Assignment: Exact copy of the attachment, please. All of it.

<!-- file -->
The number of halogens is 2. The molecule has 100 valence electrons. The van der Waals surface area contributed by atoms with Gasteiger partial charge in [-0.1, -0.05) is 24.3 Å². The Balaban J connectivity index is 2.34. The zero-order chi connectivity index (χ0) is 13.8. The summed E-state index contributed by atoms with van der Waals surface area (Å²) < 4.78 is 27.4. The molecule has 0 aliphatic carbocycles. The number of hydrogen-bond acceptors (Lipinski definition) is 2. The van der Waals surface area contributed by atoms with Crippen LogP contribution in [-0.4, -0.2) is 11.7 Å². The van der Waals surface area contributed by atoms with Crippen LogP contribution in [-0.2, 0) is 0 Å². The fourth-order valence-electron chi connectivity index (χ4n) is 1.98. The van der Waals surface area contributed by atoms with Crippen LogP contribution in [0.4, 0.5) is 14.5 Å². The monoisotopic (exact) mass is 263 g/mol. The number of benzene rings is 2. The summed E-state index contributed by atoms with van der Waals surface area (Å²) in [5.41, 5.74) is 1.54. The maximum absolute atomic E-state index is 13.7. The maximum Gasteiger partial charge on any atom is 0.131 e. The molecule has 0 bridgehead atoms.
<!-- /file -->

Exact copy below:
The number of halogens is 2. The molecule has 100 valence electrons. The van der Waals surface area contributed by atoms with Gasteiger partial charge in [-0.1, -0.05) is 24.3 Å². The Balaban J connectivity index is 2.34. The zero-order chi connectivity index (χ0) is 13.8. The summed E-state index contributed by atoms with van der Waals surface area (Å²) < 4.78 is 27.4. The molecule has 0 aliphatic carbocycles. The number of hydrogen-bond acceptors (Lipinski definition) is 2. The van der Waals surface area contributed by atoms with Crippen LogP contribution in [-0.4, -0.2) is 11.7 Å². The van der Waals surface area contributed by atoms with Crippen LogP contribution in [-0.2, 0) is 0 Å². The fourth-order valence-electron chi connectivity index (χ4n) is 1.98. The van der Waals surface area contributed by atoms with Crippen LogP contribution in [0.4, 0.5) is 14.5 Å². The monoisotopic (exact) mass is 263 g/mol. The number of benzene rings is 2. The summed E-state index contributed by atoms with van der Waals surface area (Å²) in [5.41, 5.74) is 1.54. The maximum absolute atomic E-state index is 13.7. The maximum Gasteiger partial charge on any atom is 0.131 e. The molecule has 0 bridgehead atoms.